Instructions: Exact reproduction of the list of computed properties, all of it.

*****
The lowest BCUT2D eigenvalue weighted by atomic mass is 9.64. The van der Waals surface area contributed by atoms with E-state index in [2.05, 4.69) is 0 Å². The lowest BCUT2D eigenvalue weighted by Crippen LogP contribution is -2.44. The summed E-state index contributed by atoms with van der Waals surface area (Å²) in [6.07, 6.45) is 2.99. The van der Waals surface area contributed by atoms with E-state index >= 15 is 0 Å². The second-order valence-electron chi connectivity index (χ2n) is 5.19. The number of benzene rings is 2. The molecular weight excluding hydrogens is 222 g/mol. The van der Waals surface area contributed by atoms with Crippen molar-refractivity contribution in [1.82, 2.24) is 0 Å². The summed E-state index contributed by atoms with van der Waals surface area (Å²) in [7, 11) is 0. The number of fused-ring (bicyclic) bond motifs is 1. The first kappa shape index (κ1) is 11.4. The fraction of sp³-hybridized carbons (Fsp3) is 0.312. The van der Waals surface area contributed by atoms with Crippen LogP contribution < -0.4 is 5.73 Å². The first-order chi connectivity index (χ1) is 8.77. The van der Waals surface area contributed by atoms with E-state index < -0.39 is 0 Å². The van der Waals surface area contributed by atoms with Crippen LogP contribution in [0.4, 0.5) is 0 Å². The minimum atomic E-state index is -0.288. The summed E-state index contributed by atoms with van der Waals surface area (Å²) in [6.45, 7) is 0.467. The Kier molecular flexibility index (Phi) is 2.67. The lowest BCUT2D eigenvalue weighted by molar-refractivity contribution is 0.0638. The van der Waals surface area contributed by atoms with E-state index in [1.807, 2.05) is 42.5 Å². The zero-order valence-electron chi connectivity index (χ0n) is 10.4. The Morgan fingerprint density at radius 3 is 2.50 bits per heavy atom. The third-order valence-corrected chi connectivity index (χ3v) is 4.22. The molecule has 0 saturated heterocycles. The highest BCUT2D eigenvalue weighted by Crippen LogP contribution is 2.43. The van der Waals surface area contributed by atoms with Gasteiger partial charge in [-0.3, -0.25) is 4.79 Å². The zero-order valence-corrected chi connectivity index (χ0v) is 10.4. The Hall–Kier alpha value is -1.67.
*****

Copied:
The lowest BCUT2D eigenvalue weighted by atomic mass is 9.64. The van der Waals surface area contributed by atoms with E-state index in [2.05, 4.69) is 0 Å². The lowest BCUT2D eigenvalue weighted by Crippen LogP contribution is -2.44. The summed E-state index contributed by atoms with van der Waals surface area (Å²) in [6.07, 6.45) is 2.99. The van der Waals surface area contributed by atoms with E-state index >= 15 is 0 Å². The second-order valence-electron chi connectivity index (χ2n) is 5.19. The number of benzene rings is 2. The molecular weight excluding hydrogens is 222 g/mol. The van der Waals surface area contributed by atoms with Crippen molar-refractivity contribution in [1.82, 2.24) is 0 Å². The summed E-state index contributed by atoms with van der Waals surface area (Å²) in [7, 11) is 0. The number of fused-ring (bicyclic) bond motifs is 1. The first kappa shape index (κ1) is 11.4. The fraction of sp³-hybridized carbons (Fsp3) is 0.312. The van der Waals surface area contributed by atoms with Crippen LogP contribution < -0.4 is 5.73 Å². The first-order chi connectivity index (χ1) is 8.77. The van der Waals surface area contributed by atoms with E-state index < -0.39 is 0 Å². The van der Waals surface area contributed by atoms with Crippen LogP contribution in [0.4, 0.5) is 0 Å². The minimum atomic E-state index is -0.288. The summed E-state index contributed by atoms with van der Waals surface area (Å²) in [6.45, 7) is 0.467. The Kier molecular flexibility index (Phi) is 2.67. The lowest BCUT2D eigenvalue weighted by molar-refractivity contribution is 0.0638. The van der Waals surface area contributed by atoms with E-state index in [1.807, 2.05) is 42.5 Å². The zero-order valence-electron chi connectivity index (χ0n) is 10.4. The Morgan fingerprint density at radius 3 is 2.50 bits per heavy atom. The third-order valence-corrected chi connectivity index (χ3v) is 4.22. The molecule has 0 saturated heterocycles. The highest BCUT2D eigenvalue weighted by Crippen LogP contribution is 2.43. The van der Waals surface area contributed by atoms with Gasteiger partial charge in [-0.3, -0.25) is 4.79 Å². The zero-order valence-corrected chi connectivity index (χ0v) is 10.4. The Hall–Kier alpha value is -1.67.